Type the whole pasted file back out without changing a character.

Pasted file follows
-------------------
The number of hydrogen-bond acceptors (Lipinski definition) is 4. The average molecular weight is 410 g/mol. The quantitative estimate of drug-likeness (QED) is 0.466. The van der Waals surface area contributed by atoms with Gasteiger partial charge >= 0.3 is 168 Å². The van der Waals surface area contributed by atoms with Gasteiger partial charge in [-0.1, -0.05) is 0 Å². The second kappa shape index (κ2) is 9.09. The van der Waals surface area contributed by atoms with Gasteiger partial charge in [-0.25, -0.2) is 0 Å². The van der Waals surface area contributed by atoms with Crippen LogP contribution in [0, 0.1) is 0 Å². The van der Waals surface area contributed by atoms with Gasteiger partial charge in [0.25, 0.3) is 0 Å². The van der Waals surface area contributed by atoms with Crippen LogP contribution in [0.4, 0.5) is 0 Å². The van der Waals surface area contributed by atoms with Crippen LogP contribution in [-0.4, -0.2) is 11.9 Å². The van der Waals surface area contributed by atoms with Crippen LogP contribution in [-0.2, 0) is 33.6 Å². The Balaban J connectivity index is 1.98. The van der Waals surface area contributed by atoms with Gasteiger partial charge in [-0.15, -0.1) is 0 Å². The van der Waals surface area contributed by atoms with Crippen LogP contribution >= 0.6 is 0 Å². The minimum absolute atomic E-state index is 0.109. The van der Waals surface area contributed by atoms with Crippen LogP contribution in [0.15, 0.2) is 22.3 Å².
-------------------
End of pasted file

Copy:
The number of hydrogen-bond acceptors (Lipinski definition) is 4. The average molecular weight is 410 g/mol. The quantitative estimate of drug-likeness (QED) is 0.466. The van der Waals surface area contributed by atoms with Gasteiger partial charge >= 0.3 is 168 Å². The van der Waals surface area contributed by atoms with Gasteiger partial charge in [-0.1, -0.05) is 0 Å². The second kappa shape index (κ2) is 9.09. The van der Waals surface area contributed by atoms with Gasteiger partial charge in [-0.25, -0.2) is 0 Å². The van der Waals surface area contributed by atoms with Crippen LogP contribution in [0, 0.1) is 0 Å². The van der Waals surface area contributed by atoms with Gasteiger partial charge in [0.25, 0.3) is 0 Å². The van der Waals surface area contributed by atoms with Crippen LogP contribution in [0.4, 0.5) is 0 Å². The van der Waals surface area contributed by atoms with Crippen LogP contribution in [-0.4, -0.2) is 11.9 Å². The van der Waals surface area contributed by atoms with Crippen LogP contribution in [-0.2, 0) is 33.6 Å². The Balaban J connectivity index is 1.98. The van der Waals surface area contributed by atoms with Gasteiger partial charge in [-0.15, -0.1) is 0 Å². The van der Waals surface area contributed by atoms with Crippen LogP contribution >= 0.6 is 0 Å². The minimum absolute atomic E-state index is 0.109. The van der Waals surface area contributed by atoms with Crippen LogP contribution in [0.15, 0.2) is 22.3 Å².